Indianapolis is known as the auto racing capital of the world, and with good reason. From the Indianapolis Speedway area west of downtown all the way out into neighbouring Hendricks County, there’s plenty here to get your motor revving.
Home of the famed Indianapolis Motor Speedway at the nexus of 16th Street and Georgetown Road, Speedway is Indy’s epicentre for racing fans of all persuasions — IndyCar, NASCAR, Formula 1 and MotoGP.
Dating back to 1911, the Indianapolis 500 remains the city’s signature event, taking the town by storm anew each May. The largest single-day sporting event in the world draws upwards of 250,000 fans, which flock to the track annually to watch the field of 33 drivers lap the two-and-a-half-mile-long oval 200 times. Residents pick up boxed lunches at local grocery stores and trickle in throughout the month for practice sessions and a slate of race-related events like Pole Day and Carb Day. The actual race itself, always held on the last Sunday in May, is full of pomp and ceremony from the parade laps to the waving of the final chequered flag.
Even when the cars and bikes aren’t running, the IMS grounds stay open year-round for tours that include a bus lap around the track (at low speed). The Hall of Fame Museum inspires pilgrimages among racing fans from around the world to marvel at the Borg-Warner Trophy and the 75 race cars on permanent display within these hallowed halls.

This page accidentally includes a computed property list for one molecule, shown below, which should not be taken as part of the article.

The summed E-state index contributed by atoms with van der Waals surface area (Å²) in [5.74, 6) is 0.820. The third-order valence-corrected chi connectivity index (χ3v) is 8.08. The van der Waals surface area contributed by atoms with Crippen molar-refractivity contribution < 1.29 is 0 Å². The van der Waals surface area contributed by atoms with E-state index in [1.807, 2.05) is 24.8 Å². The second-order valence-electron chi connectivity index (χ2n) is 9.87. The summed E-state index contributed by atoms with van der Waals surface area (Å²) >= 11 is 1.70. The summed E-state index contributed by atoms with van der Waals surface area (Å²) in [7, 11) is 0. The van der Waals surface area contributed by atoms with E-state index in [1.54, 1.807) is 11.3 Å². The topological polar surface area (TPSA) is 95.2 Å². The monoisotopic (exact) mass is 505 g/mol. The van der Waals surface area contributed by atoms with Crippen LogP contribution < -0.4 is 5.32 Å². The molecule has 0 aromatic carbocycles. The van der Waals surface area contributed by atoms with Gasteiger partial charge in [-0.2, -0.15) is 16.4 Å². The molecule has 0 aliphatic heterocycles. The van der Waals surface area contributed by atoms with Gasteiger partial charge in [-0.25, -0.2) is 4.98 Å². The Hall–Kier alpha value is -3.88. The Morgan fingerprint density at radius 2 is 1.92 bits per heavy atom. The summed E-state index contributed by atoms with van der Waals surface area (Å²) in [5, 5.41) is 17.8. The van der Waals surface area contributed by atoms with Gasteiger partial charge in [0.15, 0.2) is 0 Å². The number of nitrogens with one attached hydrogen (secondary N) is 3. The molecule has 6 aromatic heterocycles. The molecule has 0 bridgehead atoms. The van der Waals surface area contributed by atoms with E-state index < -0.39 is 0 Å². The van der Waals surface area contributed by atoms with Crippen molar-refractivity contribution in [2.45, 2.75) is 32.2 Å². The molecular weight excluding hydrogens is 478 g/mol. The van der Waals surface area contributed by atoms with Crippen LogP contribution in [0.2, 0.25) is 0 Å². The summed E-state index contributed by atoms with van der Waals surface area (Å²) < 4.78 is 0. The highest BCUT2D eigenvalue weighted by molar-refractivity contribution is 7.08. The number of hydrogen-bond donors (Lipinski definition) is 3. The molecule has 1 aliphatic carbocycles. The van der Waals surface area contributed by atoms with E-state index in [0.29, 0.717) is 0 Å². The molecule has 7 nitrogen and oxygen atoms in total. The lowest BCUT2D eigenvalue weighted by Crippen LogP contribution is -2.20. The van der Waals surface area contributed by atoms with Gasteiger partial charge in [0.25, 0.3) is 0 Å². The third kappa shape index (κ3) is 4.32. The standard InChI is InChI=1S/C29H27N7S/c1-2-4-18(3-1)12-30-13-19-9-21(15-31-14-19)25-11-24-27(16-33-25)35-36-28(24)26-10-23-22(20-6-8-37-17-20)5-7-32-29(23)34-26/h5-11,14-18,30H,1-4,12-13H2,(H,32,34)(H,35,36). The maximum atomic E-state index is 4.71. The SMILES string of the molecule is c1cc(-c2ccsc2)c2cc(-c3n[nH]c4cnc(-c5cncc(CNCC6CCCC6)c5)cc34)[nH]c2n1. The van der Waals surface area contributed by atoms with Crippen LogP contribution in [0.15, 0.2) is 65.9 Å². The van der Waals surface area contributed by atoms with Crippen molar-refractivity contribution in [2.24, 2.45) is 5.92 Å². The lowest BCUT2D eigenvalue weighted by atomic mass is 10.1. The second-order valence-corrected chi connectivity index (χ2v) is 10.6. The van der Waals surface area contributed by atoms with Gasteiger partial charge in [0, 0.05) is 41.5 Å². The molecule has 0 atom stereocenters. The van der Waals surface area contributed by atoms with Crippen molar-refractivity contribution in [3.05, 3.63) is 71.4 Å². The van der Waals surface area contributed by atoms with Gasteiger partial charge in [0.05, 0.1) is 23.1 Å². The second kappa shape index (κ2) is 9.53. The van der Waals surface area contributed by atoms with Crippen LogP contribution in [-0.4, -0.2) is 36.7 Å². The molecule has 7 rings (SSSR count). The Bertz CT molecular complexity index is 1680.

In contrast to the long-standing traditions at Indianapolis Speedway, the new-as-of-2012 Dallara IndyCar Factory stands just to the south on Speedway’s re-emerging Main Street. Here, modern interactive displays and exhibits educate visitors about the latest, greatest advances in IndyCar technology. Take a hot lap of your very own on the driving simulators; cruise the area in a street-legal two-seater race car; and stop in the on-site Lino’s Coffee to grab some of the most authentic Italian gelato, panini and espresso you’ll find this side of the pond.
Between the Indianapolis Motor Speedway and Dallara, it’s easy to make a day of it. In addition, Speedway’s Main Street corridor is experiencing its own renaissance with new restaurants, boutique shops, galleries and an antique mall. All told, the entire area serves up a comprehensive look at the racing industry’s past, present and future.
A little further to the west in Hendricks County, the town of Brownsburg keeps the adrenaline going at the Lucas Oil Raceway, site of the National Hot Rod Association’s U.S. Nationals. Before or after hitting the track, sit down for a lunch or dinner of the best pulled pork and beef brisket around at Pit Stop Barbecue.
Written by Amy Lynch
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About the author: AmyLynchAmy Lynch
Amy Lynch is a freelance writer and editor in Indianapolis, Ind., and has traveled extensively throughout the United States and western Europe. A member of the Midwest Travel Writers Association, Amy’s work has appeared in Delta Sky, the Chicago Tribune, Midwest Living, Indianapolis Monthly, Cincinnati Magazine and Draft.